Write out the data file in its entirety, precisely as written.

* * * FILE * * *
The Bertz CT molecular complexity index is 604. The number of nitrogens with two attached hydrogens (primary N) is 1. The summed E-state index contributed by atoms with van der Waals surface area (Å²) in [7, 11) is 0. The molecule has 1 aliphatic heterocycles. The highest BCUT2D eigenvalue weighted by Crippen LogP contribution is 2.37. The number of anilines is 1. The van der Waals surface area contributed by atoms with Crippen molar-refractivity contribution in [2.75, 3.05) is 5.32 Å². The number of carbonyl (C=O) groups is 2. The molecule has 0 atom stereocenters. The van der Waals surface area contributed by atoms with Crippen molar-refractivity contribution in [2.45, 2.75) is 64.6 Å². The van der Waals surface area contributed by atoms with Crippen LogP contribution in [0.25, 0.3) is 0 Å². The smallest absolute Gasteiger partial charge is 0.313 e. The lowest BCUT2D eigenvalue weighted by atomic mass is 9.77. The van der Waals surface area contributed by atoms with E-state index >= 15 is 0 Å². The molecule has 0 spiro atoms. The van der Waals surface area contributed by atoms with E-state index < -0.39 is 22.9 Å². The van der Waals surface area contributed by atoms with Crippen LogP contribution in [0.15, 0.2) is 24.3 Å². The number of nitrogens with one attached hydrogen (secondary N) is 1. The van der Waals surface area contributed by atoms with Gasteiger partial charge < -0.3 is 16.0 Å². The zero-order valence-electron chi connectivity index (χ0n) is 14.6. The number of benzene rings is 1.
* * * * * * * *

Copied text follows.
The Bertz CT molecular complexity index is 604. The number of nitrogens with two attached hydrogens (primary N) is 1. The summed E-state index contributed by atoms with van der Waals surface area (Å²) in [7, 11) is 0. The molecule has 1 aliphatic heterocycles. The highest BCUT2D eigenvalue weighted by Crippen LogP contribution is 2.37. The number of anilines is 1. The van der Waals surface area contributed by atoms with Crippen molar-refractivity contribution in [2.75, 3.05) is 5.32 Å². The number of carbonyl (C=O) groups is 2. The molecule has 0 atom stereocenters. The van der Waals surface area contributed by atoms with Crippen molar-refractivity contribution in [2.45, 2.75) is 64.6 Å². The van der Waals surface area contributed by atoms with Crippen LogP contribution in [0.25, 0.3) is 0 Å². The smallest absolute Gasteiger partial charge is 0.313 e. The lowest BCUT2D eigenvalue weighted by atomic mass is 9.77. The van der Waals surface area contributed by atoms with E-state index >= 15 is 0 Å². The molecule has 0 spiro atoms. The van der Waals surface area contributed by atoms with E-state index < -0.39 is 22.9 Å². The van der Waals surface area contributed by atoms with Crippen LogP contribution in [0.15, 0.2) is 24.3 Å². The number of nitrogens with one attached hydrogen (secondary N) is 1. The van der Waals surface area contributed by atoms with Gasteiger partial charge < -0.3 is 16.0 Å². The zero-order valence-electron chi connectivity index (χ0n) is 14.6. The number of benzene rings is 1.